• What they can’t do – You have to have a reliable internet connection with solid cables and a strong router. Otherwise, you’ll get jittery audio and a lot of dropped calls.

    Some business owners have not yet heard about the most recent advancements in phone systems and still believe their outdated-but-traditional integrated PBX systems are the only option.

    The fact is that new technology has afforded some significant developments in business telecom provided by numerous VoIP services, as well as a variety of fully virtual services such as TalkRoute. Many of these alternatives have turned out to be just as efficient and reliable as their traditional predecessors, and some even surpass them.

    You have to spend a lot of money

    2. You have to spend a lot of money.

    Several factors go into determining the price of a business phone system, including the number of sites, the number of users, any add-on services, redundancies, training, and required maintenance. All that variation means you could spend anywhere from $200 to $1,000 per system. So if you are serving 25 employees who each need a phone, your costs could run between $5,000 and $25,000. Whether you think that’s a lot of money or not probably depends on your budget. And of course, any phone system requires some investment from the purchaser–in this case, you or your company.

    How much are you going to spend? Traditional on-premises PBX services will always outfit your office with a privately contained, wired network to connect your office phones. While a durable and dependable business phone solution, that traditional approach is the kind of system that will cost you a pretty penny.

    Working with a phone systems provider that specifically serves small businesses and entrepreneurs can be one great way to save money. You will still have to pay for all brand new phones, wires, adapters, and the labor cost to install it, of course, which the many new businesses and struggling startups simply cannot afford.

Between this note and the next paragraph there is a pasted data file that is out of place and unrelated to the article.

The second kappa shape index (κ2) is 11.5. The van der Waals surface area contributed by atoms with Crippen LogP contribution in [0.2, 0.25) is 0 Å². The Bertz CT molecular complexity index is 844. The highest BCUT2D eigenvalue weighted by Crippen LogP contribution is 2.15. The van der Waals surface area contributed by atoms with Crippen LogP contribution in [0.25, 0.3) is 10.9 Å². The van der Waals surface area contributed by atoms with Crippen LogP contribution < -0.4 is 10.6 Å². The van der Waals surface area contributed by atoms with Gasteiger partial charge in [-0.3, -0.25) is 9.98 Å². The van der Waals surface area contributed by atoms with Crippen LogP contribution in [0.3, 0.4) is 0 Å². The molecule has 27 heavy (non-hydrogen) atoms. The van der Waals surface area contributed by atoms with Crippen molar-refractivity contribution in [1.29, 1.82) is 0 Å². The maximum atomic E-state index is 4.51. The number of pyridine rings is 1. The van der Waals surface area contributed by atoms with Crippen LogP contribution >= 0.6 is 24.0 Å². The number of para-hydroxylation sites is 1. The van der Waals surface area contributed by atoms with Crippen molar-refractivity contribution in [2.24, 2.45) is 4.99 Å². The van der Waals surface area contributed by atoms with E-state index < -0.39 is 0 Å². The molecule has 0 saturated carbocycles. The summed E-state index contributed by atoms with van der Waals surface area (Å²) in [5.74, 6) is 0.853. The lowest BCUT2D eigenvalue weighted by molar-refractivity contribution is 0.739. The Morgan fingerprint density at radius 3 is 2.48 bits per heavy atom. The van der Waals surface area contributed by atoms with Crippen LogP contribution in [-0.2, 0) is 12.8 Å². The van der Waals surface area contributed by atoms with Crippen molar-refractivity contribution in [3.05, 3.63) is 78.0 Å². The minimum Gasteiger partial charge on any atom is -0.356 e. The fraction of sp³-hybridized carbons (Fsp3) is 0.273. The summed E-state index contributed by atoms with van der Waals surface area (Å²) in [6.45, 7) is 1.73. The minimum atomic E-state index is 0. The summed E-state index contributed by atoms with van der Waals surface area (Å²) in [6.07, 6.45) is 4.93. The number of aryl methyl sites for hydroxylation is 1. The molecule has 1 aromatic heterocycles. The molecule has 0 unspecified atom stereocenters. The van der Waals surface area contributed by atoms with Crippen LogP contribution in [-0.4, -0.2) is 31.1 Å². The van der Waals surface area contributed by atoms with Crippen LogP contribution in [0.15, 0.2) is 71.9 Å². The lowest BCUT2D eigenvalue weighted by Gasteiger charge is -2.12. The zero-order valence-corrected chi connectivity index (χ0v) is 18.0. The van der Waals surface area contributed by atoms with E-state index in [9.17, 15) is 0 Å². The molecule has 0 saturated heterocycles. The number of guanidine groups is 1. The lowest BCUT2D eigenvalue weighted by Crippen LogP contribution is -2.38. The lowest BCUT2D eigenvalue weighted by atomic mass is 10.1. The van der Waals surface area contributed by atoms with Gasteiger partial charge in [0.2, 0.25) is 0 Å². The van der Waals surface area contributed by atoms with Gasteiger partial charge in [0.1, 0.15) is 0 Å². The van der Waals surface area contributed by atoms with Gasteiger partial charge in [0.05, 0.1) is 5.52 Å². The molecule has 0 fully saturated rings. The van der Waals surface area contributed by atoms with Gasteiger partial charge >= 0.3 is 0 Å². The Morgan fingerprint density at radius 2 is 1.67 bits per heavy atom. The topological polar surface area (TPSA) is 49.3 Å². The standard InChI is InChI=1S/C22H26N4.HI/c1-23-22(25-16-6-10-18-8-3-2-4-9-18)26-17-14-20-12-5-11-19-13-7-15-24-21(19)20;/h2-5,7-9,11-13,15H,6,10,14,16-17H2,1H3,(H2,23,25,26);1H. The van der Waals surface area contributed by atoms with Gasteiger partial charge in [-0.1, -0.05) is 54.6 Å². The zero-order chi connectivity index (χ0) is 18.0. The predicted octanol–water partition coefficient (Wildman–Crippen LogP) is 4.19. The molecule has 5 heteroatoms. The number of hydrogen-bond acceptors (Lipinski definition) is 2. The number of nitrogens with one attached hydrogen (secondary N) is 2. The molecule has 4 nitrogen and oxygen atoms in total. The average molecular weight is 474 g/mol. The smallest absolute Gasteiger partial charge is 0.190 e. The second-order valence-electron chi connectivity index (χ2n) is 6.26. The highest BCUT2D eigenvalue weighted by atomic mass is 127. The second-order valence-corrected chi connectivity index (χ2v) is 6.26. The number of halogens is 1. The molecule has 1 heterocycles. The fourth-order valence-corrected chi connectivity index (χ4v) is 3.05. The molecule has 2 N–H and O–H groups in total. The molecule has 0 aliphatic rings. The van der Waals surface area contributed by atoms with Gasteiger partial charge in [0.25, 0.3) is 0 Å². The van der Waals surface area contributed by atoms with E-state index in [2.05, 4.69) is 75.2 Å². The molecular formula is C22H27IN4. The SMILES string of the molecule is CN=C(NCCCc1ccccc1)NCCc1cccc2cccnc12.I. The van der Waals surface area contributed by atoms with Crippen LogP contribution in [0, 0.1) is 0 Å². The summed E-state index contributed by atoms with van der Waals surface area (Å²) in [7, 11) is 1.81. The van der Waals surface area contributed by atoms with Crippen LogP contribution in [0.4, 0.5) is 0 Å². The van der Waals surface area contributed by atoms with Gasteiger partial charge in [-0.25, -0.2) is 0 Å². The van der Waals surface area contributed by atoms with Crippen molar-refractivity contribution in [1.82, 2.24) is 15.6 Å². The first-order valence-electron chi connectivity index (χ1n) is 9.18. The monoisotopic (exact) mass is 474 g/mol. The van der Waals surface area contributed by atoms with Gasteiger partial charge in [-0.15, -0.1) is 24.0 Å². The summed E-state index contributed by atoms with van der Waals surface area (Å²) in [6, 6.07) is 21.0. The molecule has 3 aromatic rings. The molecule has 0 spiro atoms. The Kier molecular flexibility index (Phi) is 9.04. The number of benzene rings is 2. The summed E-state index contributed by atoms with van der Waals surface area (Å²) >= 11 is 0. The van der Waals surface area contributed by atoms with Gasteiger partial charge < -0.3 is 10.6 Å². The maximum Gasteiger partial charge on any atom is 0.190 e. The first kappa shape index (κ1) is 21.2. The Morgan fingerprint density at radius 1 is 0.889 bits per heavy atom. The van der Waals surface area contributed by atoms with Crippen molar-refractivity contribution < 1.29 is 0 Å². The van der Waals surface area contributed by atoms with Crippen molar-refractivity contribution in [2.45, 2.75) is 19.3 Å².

Another way to be more budget friendly is to upgrade to VoIP, which is often significantly cheaper than a traditional phone system. If you go with a virtual phone system, though, you completely eliminate the cost of all that equipment and labor because you can use your existing phones and set it up yourself.

    No business wants to break the bank to buy a phone system when you have payroll to meet, marketing to do, and products to build. But clear and fast communication is key to professional success, so getting a high-value, low-cost phone system is worth digging deep for.

    Virtual phone systems are not professional grade

    3. Virtual phone systems are not professional grade.

    Unlike traditional phone systems, which are run in house with lots and lots of wires, virtual phone systems operate out of an off-site, wireless server. While a business usually maintains a traditional phone system themselves or pays someone to do it, a provider takes care of a virtual phone system for you. These systems use cloud-based technology instead of a physical server located somewhere on site.

    Occasionally, you run into a business owner who believes that virtual phone systems are the stuff of small-time enterprises and not suited for serious businesses. It’s an understandable misconception because virtual providers have only emerged in the past decade or so, and some have even marketed their product to consumers rather than small businesses.

    There are now virtual providers, however, who have built phone systems that are not only sufficient for any size business, but also versatile and easily customizable. Thanks to these technological advances, freelancers, remote teams, and virtual business owners have a great opportunity to get a professional phone system that’s sized for their business of one or two employees.